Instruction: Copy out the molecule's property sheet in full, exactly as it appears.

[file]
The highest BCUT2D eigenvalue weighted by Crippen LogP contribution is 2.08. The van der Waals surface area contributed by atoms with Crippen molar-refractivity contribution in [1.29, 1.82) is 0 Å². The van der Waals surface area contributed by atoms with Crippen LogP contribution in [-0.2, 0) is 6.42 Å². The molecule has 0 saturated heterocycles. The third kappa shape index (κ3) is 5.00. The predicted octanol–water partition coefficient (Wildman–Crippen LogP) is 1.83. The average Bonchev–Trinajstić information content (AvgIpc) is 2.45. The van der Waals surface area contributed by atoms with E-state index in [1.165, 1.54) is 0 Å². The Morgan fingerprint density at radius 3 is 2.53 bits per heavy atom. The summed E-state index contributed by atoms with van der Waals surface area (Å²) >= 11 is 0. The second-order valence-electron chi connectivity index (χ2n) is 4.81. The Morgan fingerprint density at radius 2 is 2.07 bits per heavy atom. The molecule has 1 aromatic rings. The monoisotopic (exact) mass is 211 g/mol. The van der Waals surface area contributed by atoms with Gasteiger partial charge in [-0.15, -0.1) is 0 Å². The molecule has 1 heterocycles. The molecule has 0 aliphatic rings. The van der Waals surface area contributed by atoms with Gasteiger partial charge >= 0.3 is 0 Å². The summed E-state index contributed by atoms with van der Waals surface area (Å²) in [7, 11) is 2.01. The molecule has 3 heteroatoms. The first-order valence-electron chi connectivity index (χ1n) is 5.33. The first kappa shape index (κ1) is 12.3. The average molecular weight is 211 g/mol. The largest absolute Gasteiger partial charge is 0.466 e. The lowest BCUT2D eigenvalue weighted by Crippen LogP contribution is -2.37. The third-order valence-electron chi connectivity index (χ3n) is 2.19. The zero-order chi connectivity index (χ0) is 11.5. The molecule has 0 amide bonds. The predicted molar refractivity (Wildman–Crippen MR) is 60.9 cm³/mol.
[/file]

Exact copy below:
The highest BCUT2D eigenvalue weighted by Crippen LogP contribution is 2.08. The van der Waals surface area contributed by atoms with Crippen molar-refractivity contribution in [1.29, 1.82) is 0 Å². The van der Waals surface area contributed by atoms with Crippen LogP contribution in [-0.2, 0) is 6.42 Å². The molecule has 0 saturated heterocycles. The third kappa shape index (κ3) is 5.00. The predicted octanol–water partition coefficient (Wildman–Crippen LogP) is 1.83. The average Bonchev–Trinajstić information content (AvgIpc) is 2.45. The van der Waals surface area contributed by atoms with E-state index in [1.165, 1.54) is 0 Å². The Morgan fingerprint density at radius 3 is 2.53 bits per heavy atom. The summed E-state index contributed by atoms with van der Waals surface area (Å²) >= 11 is 0. The second-order valence-electron chi connectivity index (χ2n) is 4.81. The Morgan fingerprint density at radius 2 is 2.07 bits per heavy atom. The molecule has 1 aromatic rings. The monoisotopic (exact) mass is 211 g/mol. The van der Waals surface area contributed by atoms with Gasteiger partial charge in [-0.15, -0.1) is 0 Å². The molecule has 1 heterocycles. The molecule has 0 aliphatic rings. The van der Waals surface area contributed by atoms with Gasteiger partial charge >= 0.3 is 0 Å². The summed E-state index contributed by atoms with van der Waals surface area (Å²) in [7, 11) is 2.01. The molecule has 3 heteroatoms. The first-order valence-electron chi connectivity index (χ1n) is 5.33. The first kappa shape index (κ1) is 12.3. The average molecular weight is 211 g/mol. The largest absolute Gasteiger partial charge is 0.466 e. The lowest BCUT2D eigenvalue weighted by Crippen LogP contribution is -2.37. The third-order valence-electron chi connectivity index (χ3n) is 2.19. The zero-order chi connectivity index (χ0) is 11.5. The molecule has 0 amide bonds. The predicted molar refractivity (Wildman–Crippen MR) is 60.9 cm³/mol.